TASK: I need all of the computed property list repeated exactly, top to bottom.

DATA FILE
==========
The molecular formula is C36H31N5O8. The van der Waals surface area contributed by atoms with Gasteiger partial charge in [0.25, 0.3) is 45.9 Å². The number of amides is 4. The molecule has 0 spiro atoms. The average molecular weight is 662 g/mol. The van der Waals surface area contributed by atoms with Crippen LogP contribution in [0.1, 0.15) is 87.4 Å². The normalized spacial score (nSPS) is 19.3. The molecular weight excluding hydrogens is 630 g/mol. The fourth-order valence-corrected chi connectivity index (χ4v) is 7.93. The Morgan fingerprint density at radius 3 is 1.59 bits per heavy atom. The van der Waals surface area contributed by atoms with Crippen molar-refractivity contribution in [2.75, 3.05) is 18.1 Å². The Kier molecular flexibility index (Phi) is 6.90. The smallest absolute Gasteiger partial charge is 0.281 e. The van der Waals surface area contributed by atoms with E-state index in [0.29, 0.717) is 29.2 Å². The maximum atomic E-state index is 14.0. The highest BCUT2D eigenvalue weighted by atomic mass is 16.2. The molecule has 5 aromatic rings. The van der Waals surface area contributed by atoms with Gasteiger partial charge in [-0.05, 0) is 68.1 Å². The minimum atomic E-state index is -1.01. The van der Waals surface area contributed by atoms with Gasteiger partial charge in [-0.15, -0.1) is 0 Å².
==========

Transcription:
The molecular formula is C36H31N5O8. The van der Waals surface area contributed by atoms with Gasteiger partial charge in [0.25, 0.3) is 45.9 Å². The number of amides is 4. The molecule has 0 spiro atoms. The average molecular weight is 662 g/mol. The van der Waals surface area contributed by atoms with Crippen LogP contribution in [0.1, 0.15) is 87.4 Å². The normalized spacial score (nSPS) is 19.3. The molecular weight excluding hydrogens is 630 g/mol. The fourth-order valence-corrected chi connectivity index (χ4v) is 7.93. The Morgan fingerprint density at radius 3 is 1.59 bits per heavy atom. The van der Waals surface area contributed by atoms with Crippen molar-refractivity contribution in [2.75, 3.05) is 18.1 Å². The Kier molecular flexibility index (Phi) is 6.90. The smallest absolute Gasteiger partial charge is 0.281 e. The van der Waals surface area contributed by atoms with E-state index in [0.29, 0.717) is 29.2 Å². The maximum atomic E-state index is 14.0. The highest BCUT2D eigenvalue weighted by atomic mass is 16.2. The molecule has 5 aromatic rings. The van der Waals surface area contributed by atoms with Gasteiger partial charge in [-0.05, 0) is 68.1 Å². The minimum atomic E-state index is -1.01. The van der Waals surface area contributed by atoms with Gasteiger partial charge in [-0.15, -0.1) is 0 Å².